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Tell me please why "the" was used before "coolness criteria", even though it had not been mentioned before by the author. Here is the context:

Being regarded as cool is something that you might desire, but is this a quality you really have control over? University of Sydney psychologists Ilan Dar-Nimrod and colleagues put the coolness criteria to the test in their study of the traits that contribute to this seemingly desirable has out.

Have the author put "the" because he thinks the readers know what kind of criteria he is talking about?

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The author is talking about all criteria that control whether a person is regarded as cool. In that sense they have specified which 'coolness criteria' they are talking about, even though as readers we don't know what kind of criteria they are.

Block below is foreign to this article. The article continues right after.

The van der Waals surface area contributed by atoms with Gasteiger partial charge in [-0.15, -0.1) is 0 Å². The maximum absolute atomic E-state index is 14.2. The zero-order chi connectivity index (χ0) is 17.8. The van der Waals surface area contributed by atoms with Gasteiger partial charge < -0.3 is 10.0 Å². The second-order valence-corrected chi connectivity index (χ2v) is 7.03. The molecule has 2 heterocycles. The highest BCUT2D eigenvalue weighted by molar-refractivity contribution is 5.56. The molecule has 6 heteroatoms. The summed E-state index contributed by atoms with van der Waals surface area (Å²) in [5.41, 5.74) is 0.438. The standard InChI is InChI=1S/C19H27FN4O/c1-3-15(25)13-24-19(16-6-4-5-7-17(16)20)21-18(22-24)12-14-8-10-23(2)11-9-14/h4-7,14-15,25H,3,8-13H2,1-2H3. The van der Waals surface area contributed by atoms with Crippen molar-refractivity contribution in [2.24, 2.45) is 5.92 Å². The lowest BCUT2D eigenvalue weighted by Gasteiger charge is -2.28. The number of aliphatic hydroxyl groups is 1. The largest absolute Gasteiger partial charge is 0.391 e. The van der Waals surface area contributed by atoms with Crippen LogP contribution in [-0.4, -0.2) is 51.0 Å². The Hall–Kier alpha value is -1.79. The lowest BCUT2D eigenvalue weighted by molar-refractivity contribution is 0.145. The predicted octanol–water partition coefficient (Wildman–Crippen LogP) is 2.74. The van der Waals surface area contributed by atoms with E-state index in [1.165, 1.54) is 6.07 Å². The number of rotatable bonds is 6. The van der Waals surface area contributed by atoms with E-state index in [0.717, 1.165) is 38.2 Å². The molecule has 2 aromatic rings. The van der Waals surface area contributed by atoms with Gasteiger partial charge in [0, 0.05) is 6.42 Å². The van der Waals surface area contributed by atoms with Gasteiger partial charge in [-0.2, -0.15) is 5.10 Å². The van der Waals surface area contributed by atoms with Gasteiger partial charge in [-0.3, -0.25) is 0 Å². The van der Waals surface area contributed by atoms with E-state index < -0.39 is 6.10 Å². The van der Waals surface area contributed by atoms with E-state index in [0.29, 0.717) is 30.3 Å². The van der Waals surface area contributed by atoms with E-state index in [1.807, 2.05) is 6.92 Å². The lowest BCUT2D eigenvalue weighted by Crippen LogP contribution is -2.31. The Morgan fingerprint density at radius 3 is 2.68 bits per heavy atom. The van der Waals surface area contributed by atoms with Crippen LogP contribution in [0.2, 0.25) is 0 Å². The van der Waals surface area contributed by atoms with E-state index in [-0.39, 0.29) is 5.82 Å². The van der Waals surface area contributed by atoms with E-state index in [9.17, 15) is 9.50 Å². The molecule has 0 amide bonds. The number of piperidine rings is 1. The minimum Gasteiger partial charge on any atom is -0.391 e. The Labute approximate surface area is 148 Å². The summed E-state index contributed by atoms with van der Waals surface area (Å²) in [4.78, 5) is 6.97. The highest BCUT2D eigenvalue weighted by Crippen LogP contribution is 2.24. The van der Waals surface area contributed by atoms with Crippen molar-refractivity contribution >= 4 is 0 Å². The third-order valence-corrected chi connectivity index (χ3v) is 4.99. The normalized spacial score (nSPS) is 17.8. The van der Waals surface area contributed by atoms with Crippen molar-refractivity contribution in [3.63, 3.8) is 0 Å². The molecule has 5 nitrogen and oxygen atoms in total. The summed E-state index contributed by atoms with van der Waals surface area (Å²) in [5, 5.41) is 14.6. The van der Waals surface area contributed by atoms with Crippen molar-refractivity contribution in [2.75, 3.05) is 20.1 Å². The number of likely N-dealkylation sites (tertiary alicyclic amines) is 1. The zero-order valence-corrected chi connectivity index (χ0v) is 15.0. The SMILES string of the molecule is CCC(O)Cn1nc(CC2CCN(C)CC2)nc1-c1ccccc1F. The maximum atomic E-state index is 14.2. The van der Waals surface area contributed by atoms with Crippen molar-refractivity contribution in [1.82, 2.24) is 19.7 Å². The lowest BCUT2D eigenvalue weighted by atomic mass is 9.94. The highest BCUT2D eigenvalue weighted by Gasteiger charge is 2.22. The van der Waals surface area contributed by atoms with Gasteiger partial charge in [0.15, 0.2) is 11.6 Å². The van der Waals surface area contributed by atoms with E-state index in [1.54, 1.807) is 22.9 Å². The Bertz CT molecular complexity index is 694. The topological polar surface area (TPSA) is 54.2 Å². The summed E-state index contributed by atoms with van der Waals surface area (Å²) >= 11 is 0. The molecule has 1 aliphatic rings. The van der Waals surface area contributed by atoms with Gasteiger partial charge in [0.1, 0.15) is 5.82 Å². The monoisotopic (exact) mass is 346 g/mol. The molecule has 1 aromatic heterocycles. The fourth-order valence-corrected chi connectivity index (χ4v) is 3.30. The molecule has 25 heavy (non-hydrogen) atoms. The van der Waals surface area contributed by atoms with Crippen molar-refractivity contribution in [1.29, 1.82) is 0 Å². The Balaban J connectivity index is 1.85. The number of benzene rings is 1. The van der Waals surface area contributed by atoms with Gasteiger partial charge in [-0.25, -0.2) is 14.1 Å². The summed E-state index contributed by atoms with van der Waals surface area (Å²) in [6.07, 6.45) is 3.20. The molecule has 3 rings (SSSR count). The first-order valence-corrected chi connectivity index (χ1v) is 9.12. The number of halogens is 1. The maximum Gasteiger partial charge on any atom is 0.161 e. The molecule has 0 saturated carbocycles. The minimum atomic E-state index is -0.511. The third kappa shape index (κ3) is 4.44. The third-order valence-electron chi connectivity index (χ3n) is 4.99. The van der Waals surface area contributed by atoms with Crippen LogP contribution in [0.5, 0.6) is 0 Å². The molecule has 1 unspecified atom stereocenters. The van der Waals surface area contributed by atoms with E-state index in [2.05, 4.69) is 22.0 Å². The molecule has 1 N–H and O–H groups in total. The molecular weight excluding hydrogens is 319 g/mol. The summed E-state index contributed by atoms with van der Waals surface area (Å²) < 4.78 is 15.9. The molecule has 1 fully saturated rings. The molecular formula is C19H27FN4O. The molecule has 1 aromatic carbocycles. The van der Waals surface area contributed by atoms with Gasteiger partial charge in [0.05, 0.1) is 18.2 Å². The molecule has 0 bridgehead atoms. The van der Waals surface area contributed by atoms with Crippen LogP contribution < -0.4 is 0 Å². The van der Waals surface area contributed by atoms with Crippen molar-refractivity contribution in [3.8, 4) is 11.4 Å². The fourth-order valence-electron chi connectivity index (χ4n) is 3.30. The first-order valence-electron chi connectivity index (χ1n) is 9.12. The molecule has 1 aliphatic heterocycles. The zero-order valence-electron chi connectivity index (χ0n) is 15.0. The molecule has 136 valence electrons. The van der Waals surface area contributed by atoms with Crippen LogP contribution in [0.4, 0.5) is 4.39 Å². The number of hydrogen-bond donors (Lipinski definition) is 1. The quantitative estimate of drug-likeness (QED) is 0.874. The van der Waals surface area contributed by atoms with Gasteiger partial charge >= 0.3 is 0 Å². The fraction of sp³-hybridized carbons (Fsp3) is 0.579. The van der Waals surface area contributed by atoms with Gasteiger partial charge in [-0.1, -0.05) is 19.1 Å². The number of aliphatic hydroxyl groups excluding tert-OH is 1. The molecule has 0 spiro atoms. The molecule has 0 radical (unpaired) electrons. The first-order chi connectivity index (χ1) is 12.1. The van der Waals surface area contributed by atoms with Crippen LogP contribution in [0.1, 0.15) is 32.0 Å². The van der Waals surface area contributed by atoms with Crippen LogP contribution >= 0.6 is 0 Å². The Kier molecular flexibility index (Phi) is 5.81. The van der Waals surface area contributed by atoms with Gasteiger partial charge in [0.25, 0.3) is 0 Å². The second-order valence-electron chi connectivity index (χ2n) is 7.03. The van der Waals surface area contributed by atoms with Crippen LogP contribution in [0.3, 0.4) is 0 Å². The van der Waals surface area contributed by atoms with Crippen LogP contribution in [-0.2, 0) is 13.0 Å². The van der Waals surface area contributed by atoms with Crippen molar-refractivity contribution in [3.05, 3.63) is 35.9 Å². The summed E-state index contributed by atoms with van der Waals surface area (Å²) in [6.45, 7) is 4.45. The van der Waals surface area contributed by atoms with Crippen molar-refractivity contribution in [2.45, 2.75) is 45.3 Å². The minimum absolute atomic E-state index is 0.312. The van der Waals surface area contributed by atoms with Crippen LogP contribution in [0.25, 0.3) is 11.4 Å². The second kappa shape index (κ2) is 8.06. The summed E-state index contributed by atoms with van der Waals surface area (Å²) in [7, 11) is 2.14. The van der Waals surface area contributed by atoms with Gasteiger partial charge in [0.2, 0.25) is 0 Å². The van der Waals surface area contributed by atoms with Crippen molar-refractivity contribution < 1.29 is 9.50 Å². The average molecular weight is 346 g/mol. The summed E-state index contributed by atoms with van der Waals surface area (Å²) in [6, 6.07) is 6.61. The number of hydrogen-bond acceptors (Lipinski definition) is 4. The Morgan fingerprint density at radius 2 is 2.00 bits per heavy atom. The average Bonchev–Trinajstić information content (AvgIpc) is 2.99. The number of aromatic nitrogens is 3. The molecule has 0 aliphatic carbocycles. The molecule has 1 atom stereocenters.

It's similar to if I say "I ate some sandwiches. The sandwiches were disgusting." You don't what kind of sandwiches they were, but I use the because you know which sandwiches I'm talking about - the ones that I ate.

  • So if the author had dropped "the" , then It would mean that not all but some coolness criteria was put to the test, am I right? – Dmytro O'Hope Jan 21 '18 at 14:11
  • Yes, it could mean that, or it could mean that the author isn't interested in whether or not all the coolness criteria were tested. – bdsl Jan 21 '18 at 14:19

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